The pedestals are not just for rooftops. They can also be installed over an existing patio or directly on grade using an optional base support. The decking does require some kind of site-specific edge restraint to prevent the surface from shifting laterally, and nothing but gravity holds it down. If wind uplift is a concern, you’ll want to consider another method.

We contacted our local dealer and found that it offered a package including both the deck pedestals and wood decking “tiles” made of tropical ipe. After viewing the pedestals and wood samples, our client gave us an enthusiastic go-ahead.

Wood Tiles

Because the roof had an end-to-end slope of about 11 inches overall, we required all four pedestal heights for this job. The nominal 24-by-24-inch wood tiles sit directly on the pedestals, with one pedestal installed beneath each four-way tile junction. To establish an overall level line for the deck, we shot a few reference marks with a laser. After that, we simply shifted a bubble level across the tops of the pedestals as we set them, fine-tuning their height as needed.

The tiles are preassembled using stainless steel screws through cleats from the underside, presenting a fastener-free surface and saving considerable on-site labor. Exposed end grain comes factory-sealed with wax to repel water; field cuts should be similarly treated. We used Panel-Seal edge sealer (716/833-9366,, a thin wax emulsion applied with a brush.

The tiles are undersized by 1/8 inch in both directions to create a 1/4-inch installed gap between them, controlled by four upright spacer tabs on the pedestal surface. There’s a 3/16-inch groove cut diagonally across each corner between the 3/4-inch-thick surface boards and the cleats on the underside. These grooves snugly accommodate a plastic disk that’s secured with a single screw into the center of the pedestal, creating a four-way hold-down for the tiles. There’s a pie-shaped cutout in the disk; with the disk rotated to engage four corners at once, you install three adjoining tiles and insert the screw. You then drop the fourth tile in, fitting it onto the disk. For maintenance access beneath the deck surface, the cutout can be realigned under a tile corner to allow removal. That’s a handy feature; the decades of rotting leaves trapped beneath the old deck no doubt contributed to the failure of the membrane. The feature also will make it easier to adjust pedestals should any shrinkage or settling occur in the supporting structure or grade.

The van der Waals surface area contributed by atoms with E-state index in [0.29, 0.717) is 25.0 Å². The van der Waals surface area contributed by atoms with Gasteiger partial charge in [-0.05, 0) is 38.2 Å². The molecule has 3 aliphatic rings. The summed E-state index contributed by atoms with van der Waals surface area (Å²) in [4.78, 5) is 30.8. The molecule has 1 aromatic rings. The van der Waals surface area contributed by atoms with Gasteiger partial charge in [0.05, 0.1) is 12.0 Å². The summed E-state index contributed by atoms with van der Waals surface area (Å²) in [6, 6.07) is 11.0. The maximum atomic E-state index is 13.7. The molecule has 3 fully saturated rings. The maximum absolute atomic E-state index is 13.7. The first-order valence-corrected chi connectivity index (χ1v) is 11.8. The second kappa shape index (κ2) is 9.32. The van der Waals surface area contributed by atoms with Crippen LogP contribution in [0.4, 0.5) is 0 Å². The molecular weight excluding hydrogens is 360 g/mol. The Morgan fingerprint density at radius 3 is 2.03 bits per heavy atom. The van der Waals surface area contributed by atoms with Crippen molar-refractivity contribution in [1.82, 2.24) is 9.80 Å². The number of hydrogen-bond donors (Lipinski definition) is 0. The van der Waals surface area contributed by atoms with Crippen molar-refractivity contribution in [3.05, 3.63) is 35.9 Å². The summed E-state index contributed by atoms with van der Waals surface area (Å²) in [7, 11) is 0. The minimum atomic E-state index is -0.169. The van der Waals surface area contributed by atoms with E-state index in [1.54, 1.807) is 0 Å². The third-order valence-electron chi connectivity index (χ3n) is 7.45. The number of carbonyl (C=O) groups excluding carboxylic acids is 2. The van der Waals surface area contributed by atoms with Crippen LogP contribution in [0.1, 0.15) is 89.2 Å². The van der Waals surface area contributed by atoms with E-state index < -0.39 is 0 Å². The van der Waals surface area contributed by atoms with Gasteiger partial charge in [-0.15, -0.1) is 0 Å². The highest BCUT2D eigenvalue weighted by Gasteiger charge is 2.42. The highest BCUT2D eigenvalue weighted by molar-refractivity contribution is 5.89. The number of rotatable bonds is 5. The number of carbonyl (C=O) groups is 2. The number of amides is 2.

We edged the deck between the field tile and the parapet with a border of ipe planks. It’s important not to leave a finished gap wider than 1/4 inch around the perimeter. A wider gap could allow unsafe lateral deck movement. To help stiffen the border planks against deflection between the 2-foot-on-center pedestals, Steven made custom ipe biscuits, which we inserted on 12-inch centers.

The entire system of pedestals and tiles for this 374-square-foot deck cost a total of $6,300, excluding labor. Ipe is heavy; shipping costs alone for the 87 tiles ran to $770, and then we had to muscle them up onto the roof, something we’ll keep in mind for the next job.

Because the pedestal support system varies in height by model, it’s a good idea to have a product sales representative review the plans. Our local rep came to the site, measured the existing conditions, and provided shop drawings. The new roof deck combines functional beauty with low maintenance — and makes our company look smart.

Bruce Wentworth, AIA, is a registered architect and licensed contractor in Chevy Chase, Md.